What types of cases are tried in federal court?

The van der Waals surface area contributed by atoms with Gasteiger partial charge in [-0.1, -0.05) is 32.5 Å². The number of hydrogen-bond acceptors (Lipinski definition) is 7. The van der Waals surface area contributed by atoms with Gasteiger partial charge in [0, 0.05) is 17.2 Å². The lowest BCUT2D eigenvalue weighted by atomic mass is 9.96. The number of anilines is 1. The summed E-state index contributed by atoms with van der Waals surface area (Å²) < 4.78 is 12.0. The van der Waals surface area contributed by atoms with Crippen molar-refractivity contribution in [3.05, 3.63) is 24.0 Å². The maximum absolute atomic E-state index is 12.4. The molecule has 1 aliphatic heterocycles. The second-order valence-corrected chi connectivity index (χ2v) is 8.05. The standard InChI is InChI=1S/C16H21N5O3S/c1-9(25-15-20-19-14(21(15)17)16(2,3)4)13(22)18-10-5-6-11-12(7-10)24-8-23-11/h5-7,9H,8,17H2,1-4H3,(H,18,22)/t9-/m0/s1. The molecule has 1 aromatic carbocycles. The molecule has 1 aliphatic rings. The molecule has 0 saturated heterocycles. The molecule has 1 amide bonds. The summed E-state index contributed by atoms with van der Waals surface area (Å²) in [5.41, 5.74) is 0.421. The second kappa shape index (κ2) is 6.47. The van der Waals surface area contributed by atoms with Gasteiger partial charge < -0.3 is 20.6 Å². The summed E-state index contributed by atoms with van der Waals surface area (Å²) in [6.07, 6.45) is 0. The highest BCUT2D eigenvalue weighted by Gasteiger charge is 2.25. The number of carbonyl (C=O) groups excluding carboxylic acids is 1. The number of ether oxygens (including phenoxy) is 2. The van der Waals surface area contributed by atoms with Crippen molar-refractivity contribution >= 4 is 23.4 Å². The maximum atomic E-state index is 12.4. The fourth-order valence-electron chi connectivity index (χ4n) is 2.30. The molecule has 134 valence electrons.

The federal court’s jurisdiction is limited to specific cases listed in the Constitution and specifically provided for by Congress. Generally, federal courts only hear cases in which the United States is a party, cases involving violations of the Constitution or federal laws, and cases between citizens of different states. Some cases are such that only federal courts have jurisdiction over them. In other cases, the parties can choose whether to go to state court or to federal court. In most cases, however, they can only go to state court. Although the federal courts hear significantly fewer cases than the state courts, the cases they do hear tend more often to be of national importance, because of the federal laws they enforce and the federal rights they protect. Most cases in federal courts are civil rather than criminal. One type of federal case might involve a claim by a private citizen that a company failed to carry out its duty under the law – for example, that the company refused